The FSA says that it highlighted its worries about the business model of HBOS way back in 2002 – well before its well-publicised whistleblower row, which brought the FSA career of Sir James Crosby to an abrupt end yesterday. As Gordon Brown defended his appointment of Crosby to senior MPs this morning, the day after his old chum was seemingly hung out to dry by the Government, the FSA is clearly keen to defend its actions with regard to HBOS and get its retaliation in early. But we’re not entirely sure how reassuring this is supposed to be…
In a statement published last night, the FSA said it had ‘identified a need to strengthen the control infrastructure’ at HBOS back in 2002 – two whole years before Paul Moore, the former head of regulatory risk at HBOS, came forward with his concerns (though emphasising that he may have had an excellent point). The regulator says it then appointed KPMG to investigate Moore’s complaints, particularly with regard to the suitability of its new group risk director – but found no cause for concern (or, for that matter, that there was any substance to Moore’s claims that he was sacked for being too bearish).
Then again, it also conducted another risk assessment around the same time, and concluded that although good progress had been made, ‘the risk functions still needed to enhance their ability to influence the business’ (in other words, the board tended to ignore them). The regulator also wrote to HBOS again in 2006, highlighting its ongoing concerns about the risk management framework and warning that its growth strategy ‘posed risks to the whole group and that these risks must be managed and mitigated’. In other words, the FSA is denying furiously that it was asleep on the watch as HBOS was sliding into trouble.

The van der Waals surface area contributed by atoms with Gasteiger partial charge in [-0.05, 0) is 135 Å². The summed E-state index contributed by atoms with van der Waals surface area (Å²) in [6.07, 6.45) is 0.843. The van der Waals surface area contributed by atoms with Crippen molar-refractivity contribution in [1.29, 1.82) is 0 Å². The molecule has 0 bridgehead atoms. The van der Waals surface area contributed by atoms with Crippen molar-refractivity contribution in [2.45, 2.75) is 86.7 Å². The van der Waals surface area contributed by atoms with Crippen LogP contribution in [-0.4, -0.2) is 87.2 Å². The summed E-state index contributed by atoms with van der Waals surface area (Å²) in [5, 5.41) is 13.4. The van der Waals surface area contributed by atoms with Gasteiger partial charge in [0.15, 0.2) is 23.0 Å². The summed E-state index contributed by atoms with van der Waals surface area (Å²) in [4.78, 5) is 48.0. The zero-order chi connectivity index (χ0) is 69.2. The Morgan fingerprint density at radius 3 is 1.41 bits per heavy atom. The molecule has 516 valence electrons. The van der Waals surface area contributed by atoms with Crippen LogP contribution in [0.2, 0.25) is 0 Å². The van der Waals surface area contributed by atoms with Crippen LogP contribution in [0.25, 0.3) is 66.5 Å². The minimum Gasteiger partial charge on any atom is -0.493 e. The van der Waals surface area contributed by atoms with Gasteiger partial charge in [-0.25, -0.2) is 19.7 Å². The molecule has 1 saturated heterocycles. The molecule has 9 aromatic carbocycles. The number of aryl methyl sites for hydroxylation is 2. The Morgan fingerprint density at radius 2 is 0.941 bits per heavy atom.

The FSA statement may have been made in self-defence, but it doesn’t make life any easier for Gordon Brown. If the FSA had its eye on HBOS since 2002, could the Prime Minister really have been unaware of the situation when he appointed Crosby to the FSA post in 2007, as he claimed to the Commons committee chairmen today? Whichever way you look at it, that has to reflect badly on his judgement.
The episode also illustrates the relative toothlessness of the regulator when it came to dealing with the banks – a situation that was either actively encouraged or at least passively accepted by Brown and the Government (so if anyone was asleep on the watch...). It’s all very well the FSA spotting the problem, but that’s not much use if the banks can’t be persuaded to do anything about it – as they clearly were not, judging by the mess HBOS now finds itself in. Overhauling the relationship between regulator and banks has to be a priority in the wake of the financial crisis...
In today's bulletin:
FSA hits back in Crosby HBOS row
BT profits slump 81% amid IT hang-ups
Game over for Eidos as Lara Croft taken captive?
Spanish football's finest beat England in earnings too
Kellogg's is, like, out of order, man